The Japan Political Pulse aggregates major opinion polls conducted by Japanese media outlets in order to provide a more accurate picture of the Abe government’s public approval rating. In addition to aggregating multiple polls, Sasakawa USA’s fellows also will provide occasional commentary on noteworthy data points in recent surveys. Click here to view the full JPP chart.
JPP: Abe support jumps in wake of G7 summit, Obama’s Hiroshima visit
The spring Diet session ended on June 1 with the Abe government enjoying overwhelming support just five weeks before Japan votes for half of the members of the 242-seat House of Councillors (HOC). Prime Minister Shinzo Abe’s hosting of the G7 summit in Ise-Shima May 26-27, U.S. President Barack Obama’s historic visit to Hiroshima, and Abe’s decision to postpone the 2% consumption tax increase scheduled for April 2017 until October 2019 have all contributed to a significant jump in the administration’s support, from a ten-day weighted average of 45.26% before the summit to 50.95% on May 31. The spike in the government’s support was driven by three polls – Kyodo News, the Nikkei Shimbun, and the Mainichi Shimbun – conducted immediately after the summit from May 28-29.
The most significant jump was in the Kyodo poll, which not only reported a seven-percentage-point increase (to 55.3%) in the administration’s approval ratings, but also seven-point increases in the Liberal Democratic Party’s (LDP) overall support (to 44.4%) and the LDP’s support in proportional representation voting in the HOC elections (to 40.3%). Given that the same Kyodo poll recorded 98% approval of Obama’s visit to Hiroshima – and approval of Abe’s leadership of the G7 summit, which received 78.4% approval – it is possible that the dramatic spike in this poll was driven by positive feelings about the previous days’ events. Abe’s approval rating also rose three points to 56% in Nikkei’s poll, which found 92% approval for Obama’s visit. Even if these numbers soften in subsequent polls, they suggest that Abe’s leadership is still broadly appealing to voters, which will make it difficult for the opposition parties to make significant gains in the July 10 HOC elections.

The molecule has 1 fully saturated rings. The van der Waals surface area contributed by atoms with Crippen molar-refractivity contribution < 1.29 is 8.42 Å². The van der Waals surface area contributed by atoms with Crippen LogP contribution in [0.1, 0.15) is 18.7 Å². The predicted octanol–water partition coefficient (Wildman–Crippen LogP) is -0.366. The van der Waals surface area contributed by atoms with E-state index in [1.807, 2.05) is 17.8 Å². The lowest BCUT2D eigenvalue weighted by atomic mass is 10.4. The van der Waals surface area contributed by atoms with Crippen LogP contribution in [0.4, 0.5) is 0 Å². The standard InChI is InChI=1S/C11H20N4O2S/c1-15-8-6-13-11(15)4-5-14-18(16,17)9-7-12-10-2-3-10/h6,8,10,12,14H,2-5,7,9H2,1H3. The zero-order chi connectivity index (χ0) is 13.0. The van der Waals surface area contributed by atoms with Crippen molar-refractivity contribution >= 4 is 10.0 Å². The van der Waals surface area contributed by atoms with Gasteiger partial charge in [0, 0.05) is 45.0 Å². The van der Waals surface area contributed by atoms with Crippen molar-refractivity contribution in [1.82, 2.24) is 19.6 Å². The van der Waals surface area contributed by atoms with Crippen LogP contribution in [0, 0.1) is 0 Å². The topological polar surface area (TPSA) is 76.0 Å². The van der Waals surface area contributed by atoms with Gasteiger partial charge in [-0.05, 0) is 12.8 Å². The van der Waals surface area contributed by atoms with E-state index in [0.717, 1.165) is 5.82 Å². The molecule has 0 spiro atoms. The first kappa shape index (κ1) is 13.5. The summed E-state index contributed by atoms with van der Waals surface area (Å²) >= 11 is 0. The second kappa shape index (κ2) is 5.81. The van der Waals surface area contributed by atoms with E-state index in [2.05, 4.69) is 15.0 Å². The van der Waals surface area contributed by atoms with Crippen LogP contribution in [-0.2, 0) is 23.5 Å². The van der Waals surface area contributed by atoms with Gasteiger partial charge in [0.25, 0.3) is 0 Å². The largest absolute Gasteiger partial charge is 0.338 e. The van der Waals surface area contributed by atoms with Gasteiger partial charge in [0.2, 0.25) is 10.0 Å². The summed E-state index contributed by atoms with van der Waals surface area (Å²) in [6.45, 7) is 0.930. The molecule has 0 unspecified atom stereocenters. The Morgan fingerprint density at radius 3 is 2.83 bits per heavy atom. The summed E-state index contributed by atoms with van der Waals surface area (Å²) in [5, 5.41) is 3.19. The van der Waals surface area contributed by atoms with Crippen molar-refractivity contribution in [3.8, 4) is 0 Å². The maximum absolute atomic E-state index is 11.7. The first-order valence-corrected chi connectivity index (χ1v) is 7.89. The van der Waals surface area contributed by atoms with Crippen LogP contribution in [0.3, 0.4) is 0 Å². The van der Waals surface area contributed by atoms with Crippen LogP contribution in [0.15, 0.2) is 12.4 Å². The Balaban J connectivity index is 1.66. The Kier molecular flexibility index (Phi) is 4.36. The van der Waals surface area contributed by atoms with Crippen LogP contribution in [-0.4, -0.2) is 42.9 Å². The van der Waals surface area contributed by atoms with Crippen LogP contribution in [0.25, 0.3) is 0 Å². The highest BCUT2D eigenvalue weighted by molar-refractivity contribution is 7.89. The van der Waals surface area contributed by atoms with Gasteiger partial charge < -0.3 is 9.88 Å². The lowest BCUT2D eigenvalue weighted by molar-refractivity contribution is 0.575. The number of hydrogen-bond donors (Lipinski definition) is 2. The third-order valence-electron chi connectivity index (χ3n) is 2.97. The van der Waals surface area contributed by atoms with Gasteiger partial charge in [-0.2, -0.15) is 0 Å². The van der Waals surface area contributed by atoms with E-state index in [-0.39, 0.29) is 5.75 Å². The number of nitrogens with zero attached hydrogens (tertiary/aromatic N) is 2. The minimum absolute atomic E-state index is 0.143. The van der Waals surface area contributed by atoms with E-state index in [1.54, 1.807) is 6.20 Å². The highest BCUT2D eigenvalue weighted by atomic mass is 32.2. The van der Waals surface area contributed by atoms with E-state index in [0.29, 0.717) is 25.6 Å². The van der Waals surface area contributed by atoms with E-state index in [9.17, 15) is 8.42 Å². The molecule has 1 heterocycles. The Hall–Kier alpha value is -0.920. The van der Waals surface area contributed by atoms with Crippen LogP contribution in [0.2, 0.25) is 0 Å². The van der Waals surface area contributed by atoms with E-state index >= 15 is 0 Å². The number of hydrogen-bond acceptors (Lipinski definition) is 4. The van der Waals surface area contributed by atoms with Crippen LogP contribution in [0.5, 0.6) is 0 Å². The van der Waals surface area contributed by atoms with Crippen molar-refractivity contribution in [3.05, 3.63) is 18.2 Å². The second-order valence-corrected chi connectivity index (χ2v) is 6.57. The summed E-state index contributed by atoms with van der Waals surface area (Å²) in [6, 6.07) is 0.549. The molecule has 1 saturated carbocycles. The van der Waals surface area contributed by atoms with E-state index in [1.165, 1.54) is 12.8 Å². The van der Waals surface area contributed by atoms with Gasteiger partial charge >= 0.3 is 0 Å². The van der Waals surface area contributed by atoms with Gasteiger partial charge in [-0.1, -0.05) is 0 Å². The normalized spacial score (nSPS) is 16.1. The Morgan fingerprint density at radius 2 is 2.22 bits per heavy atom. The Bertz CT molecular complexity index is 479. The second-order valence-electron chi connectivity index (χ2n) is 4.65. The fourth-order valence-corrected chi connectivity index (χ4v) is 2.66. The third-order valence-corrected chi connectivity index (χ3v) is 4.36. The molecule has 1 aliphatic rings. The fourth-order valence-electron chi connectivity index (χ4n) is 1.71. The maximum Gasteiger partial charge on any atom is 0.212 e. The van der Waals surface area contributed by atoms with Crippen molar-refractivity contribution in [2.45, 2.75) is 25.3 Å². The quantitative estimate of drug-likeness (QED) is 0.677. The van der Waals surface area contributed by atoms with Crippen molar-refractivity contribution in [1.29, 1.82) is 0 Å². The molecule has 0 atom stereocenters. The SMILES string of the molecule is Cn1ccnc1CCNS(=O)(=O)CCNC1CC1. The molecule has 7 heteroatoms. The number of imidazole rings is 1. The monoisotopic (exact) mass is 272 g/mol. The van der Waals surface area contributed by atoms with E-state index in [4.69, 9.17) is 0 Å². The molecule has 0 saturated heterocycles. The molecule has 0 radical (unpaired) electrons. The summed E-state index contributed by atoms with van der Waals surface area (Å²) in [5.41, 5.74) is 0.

In fact, the new polls showed support for the Democratic Party (DP) virtually unchanged, stuck in the high single digits in overall support and the low teens for HOC voting. More significantly, Nikkei’s poll found that support for HOC electoral cooperation between the DP and the Japanese Communist Party (JCP) has dropped, with disapproval (42%) surpassing approval (35%). DP leaders are gambling that the benefits of a unified opposition vote will outweigh any costs in terms of alienating independent voters with an “allergy” to the JCP. If the Nikkei poll is accurate, it could be a portent of low turnout by independents, complicating the opposition’s bid to gain seats at the ruling coalition’s expense.
[perfectpullquote align=”left” cite=”” link=”” color=”” class=”” size=””]Abe’s hosting of the G7 summit in Ise-Shima, Obama’s historic visit to Hiroshima, and Abe’s decision to postpone the 2% consumption tax have all contributed to a significant jump in the administration’s support. [/perfectpullquote]
The opposition is struggling despite continuing dissatisfaction with the Abe administration’s policies. Although disapproval for Abenomics runs higher than approval (49% to 38% in the Nikkei poll), the opposition parties have thus far had little success arguing that Abe’s decision to postpone the consumption tax hike again is a sign that Abenomics has failed. The consumption tax hike was considerably less popular, with 60-70% of respondents opposing raising it on schedule, suggesting that the benefits to Abe of postponing the tax hike outweigh any criticism that the opposition parties could levy against the prime minister.
Meanwhile, the arrest of a U.S. Navy civilian employee in Okinawa suspected of the murder of a twenty-year-old girl has brought new issues to the fore, with 46% of respondents in Nikkei’s poll disapproving of the government’s handling of the incident compared with 37% who approved. Kyodo meanwhile found that 71% of respondents believed that the U.S.-Japan status of forces agreement (SOFA) should be revised, compared with only 17.9% who did not support revision. However, while this issue could help the opposition win the Okinawa constituency in the HOC elections – continuing the government’s struggles in Okinawan elections – it is unlikely to influence the vote nationwide.
While it is possible that the race could tighten as opposition candidates bring their critiques of Abenomics directly to voters, there are few signs that the DP and its partners will be able to bring nonaligned voters out in sufficient numbers to improve their chances in July.